A large part of what we do involves talking to business owners, startup founders and executives. In doing so, we obtain some good insight into their businesses, their personal lives and (most importantly for us) the problems and challenges that they’re facing.
A common theme that runs true with nearly everyone we speak to is that of ‘not having enough time’.
Lack of time is often cited as the primary reason for issues such as lower rates of business growth, slower sales, business inefficiency, staff problems, poor communication, late delivery and more.
In our experience, time is very rarely to blame. Time management however, is a real problem.
Be clear about your goal
When addressing time management, I think it’s important to first take a step back and review your goal or goals.
What are you actually trying to achieve as an individual or organisation? What’s the objective in all of this? If you don’t know, you really ought to.
Being a busy fool is no fun.
Set a goal, and then assess all of your activity against it. Ask yourself ‘Is this taking me closer to or further from my goal?’. If it’s not taking you closer, should you really be doing it?
I recommend the G.O.S.T. process for identifying your goal and turning it into actionable steps.
Goal: What’s your measurable high-level business aim?
Objectives: What are the targets that you need to achieve to hit that goal?
Strategies: How are you going to achieve each objective?
Tactics: What are the concrete steps you’ll take to deliver each strategy?
Map this out with your team, and regularly check your workload against this guide. If you’re all busy doing work that doesn’t fit into any of these criteria, well…you’re due a conversation.
One of the most under-appreciated skills that any business leader can have is that of being self-aware. Knowing your own strengths and weaknesses is an incredibly useful way of dealing with time constraints.
How do you improve your self awareness? Just ask the people around you to tell you what they think you’re good at, and what they think you suck at.
Spend some time with your friends, family and colleagues, put them at ease, reassure them that there will be no ramifications if they’re honest (!!), implore them to give you the truth and listen to what they have to say.
Hopefully that process will rid you of any competency illusions, it might enlighten you as to some hidden strengths and can be combined with your own common-sense appraisal of your strengths and weaknesses.
Are you spending 10hrs a week wrestling with spreadsheets when you know you’re really good at negotiating deals or motivating a team?
Focus on your strengths and delegate or outsource your weaknesses.
I don’t really believe in the modern business narrative that tells us we can all be good at everything and that we ought to focus a lot of energy on improving our weaknesses. We don’t have time for that. Get an expert. Double-down where you’re strong.
Where do you deliver real value?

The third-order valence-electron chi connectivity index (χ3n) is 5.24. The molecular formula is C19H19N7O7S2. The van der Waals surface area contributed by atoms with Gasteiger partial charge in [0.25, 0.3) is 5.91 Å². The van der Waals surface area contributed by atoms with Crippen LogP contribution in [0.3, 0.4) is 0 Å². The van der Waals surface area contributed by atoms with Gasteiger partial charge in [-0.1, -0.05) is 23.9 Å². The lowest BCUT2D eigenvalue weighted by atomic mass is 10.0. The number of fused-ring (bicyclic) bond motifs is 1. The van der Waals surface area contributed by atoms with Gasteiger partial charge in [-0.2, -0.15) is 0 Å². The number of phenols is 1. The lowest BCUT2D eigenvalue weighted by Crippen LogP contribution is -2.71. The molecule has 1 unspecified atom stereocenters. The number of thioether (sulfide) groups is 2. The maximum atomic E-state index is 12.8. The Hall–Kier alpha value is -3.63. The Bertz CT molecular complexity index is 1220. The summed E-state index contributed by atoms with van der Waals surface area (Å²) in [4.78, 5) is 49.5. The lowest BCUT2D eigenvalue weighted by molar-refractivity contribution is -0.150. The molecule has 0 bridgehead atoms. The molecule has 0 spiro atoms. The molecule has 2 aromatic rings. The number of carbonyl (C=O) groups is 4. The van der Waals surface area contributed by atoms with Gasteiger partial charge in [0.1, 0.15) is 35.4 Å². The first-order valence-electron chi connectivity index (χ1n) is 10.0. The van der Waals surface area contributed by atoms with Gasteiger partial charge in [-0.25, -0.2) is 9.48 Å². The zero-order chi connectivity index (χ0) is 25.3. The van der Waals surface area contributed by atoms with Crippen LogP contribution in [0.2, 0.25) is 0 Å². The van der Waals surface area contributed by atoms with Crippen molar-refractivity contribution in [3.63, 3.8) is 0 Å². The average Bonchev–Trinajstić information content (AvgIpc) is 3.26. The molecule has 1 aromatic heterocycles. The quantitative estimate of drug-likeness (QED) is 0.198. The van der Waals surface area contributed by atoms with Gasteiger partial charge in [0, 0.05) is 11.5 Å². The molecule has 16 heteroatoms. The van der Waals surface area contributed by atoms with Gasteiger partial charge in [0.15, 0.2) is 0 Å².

Part of the process of understanding your strengths and weaknesses is to understand where you deliver real value. The value that you get paid for delivering. The value that solves real problems.
If you’re an author, for example, it’s unlikely that you deliver real value in spending hours every day answering emails. Your value is to be found in the deep, creative writing process.
We've all been suckered into thinking that all of our busyness = value delivery, but it really doesn’t.
Work out where you add real value, and make that your priority each day. Everything else comes second.
Learn to say no
Now this one can be tricky. Most leaders are either in a corporate structure that incessantly demands more and more from each of us OR they’re entrepreneurs, who are by definition somewhat addicted to work.
It really isn't easy to say no to work, but sometimes you just have to. It can be best for you and the business to say no.
If you are clear on both your goals and your strengths and weaknesses, you now have a solid platform for assessing new demands on your time.
Does this work take you closer to the goal? Are you the best person for the task?
Organise your days and weeks better
Without trying to get too simple with it all, maybe you just need a daily to-do list and a weekly progress meeting?
I like to start each day with a to-do list. What do I need to achieve today to take me closer to the goal? To-do lists are normally made up of my Tactics that fit under each Strategy.
Holding yourself and others accountable to each other for progress via a weekly team meeting is a good idea and normally improves communication too.
I recommend having one person who ‘runs’ the meeting to a set agenda, and pushing through topics in efficient fashion. The point is to facilitate progress, not to chat meaninglessly about ‘stuff’ for 30 mins. Be fast. Be clear. Be brutal where necessary.
Stop glorifying being busy. Be productive.
Finally, being busy isn't cool. Being productive is. Stop making yourself feel better by telling others about how busy you are. We’re all busy. When you’re on Facebook 40 times per day but also whining about your ‘insane’ workload, I’m not really interested.
If you'd like to know more about how we can help your business to grow, drop us a line at firstname.lastname@example.org - we'd love to talk.